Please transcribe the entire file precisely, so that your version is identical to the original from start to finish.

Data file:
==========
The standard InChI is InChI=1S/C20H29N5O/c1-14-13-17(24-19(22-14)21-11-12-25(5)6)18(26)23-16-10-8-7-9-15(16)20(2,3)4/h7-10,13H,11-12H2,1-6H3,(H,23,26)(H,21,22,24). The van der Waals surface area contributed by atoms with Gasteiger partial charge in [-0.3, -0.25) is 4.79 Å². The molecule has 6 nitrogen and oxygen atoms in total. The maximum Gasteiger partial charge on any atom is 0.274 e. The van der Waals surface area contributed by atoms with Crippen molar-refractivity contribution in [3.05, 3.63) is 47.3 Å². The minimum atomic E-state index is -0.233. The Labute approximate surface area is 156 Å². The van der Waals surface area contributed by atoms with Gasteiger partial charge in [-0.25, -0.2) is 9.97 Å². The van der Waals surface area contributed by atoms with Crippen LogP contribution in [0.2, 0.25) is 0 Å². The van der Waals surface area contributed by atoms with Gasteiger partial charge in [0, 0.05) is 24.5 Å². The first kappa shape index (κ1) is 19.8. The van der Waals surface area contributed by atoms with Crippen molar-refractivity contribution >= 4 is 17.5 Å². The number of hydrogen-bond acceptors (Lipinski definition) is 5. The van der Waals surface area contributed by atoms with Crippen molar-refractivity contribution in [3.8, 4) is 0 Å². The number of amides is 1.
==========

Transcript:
The standard InChI is InChI=1S/C20H29N5O/c1-14-13-17(24-19(22-14)21-11-12-25(5)6)18(26)23-16-10-8-7-9-15(16)20(2,3)4/h7-10,13H,11-12H2,1-6H3,(H,23,26)(H,21,22,24). The van der Waals surface area contributed by atoms with Gasteiger partial charge in [-0.3, -0.25) is 4.79 Å². The molecule has 6 nitrogen and oxygen atoms in total. The maximum Gasteiger partial charge on any atom is 0.274 e. The van der Waals surface area contributed by atoms with Crippen molar-refractivity contribution in [3.05, 3.63) is 47.3 Å². The minimum atomic E-state index is -0.233. The Labute approximate surface area is 156 Å². The van der Waals surface area contributed by atoms with Gasteiger partial charge in [-0.25, -0.2) is 9.97 Å². The van der Waals surface area contributed by atoms with Crippen LogP contribution in [0.2, 0.25) is 0 Å². The van der Waals surface area contributed by atoms with Gasteiger partial charge in [0, 0.05) is 24.5 Å². The first kappa shape index (κ1) is 19.8. The van der Waals surface area contributed by atoms with Crippen molar-refractivity contribution >= 4 is 17.5 Å². The number of hydrogen-bond acceptors (Lipinski definition) is 5. The van der Waals surface area contributed by atoms with Crippen molar-refractivity contribution in [3.8, 4) is 0 Å². The number of amides is 1.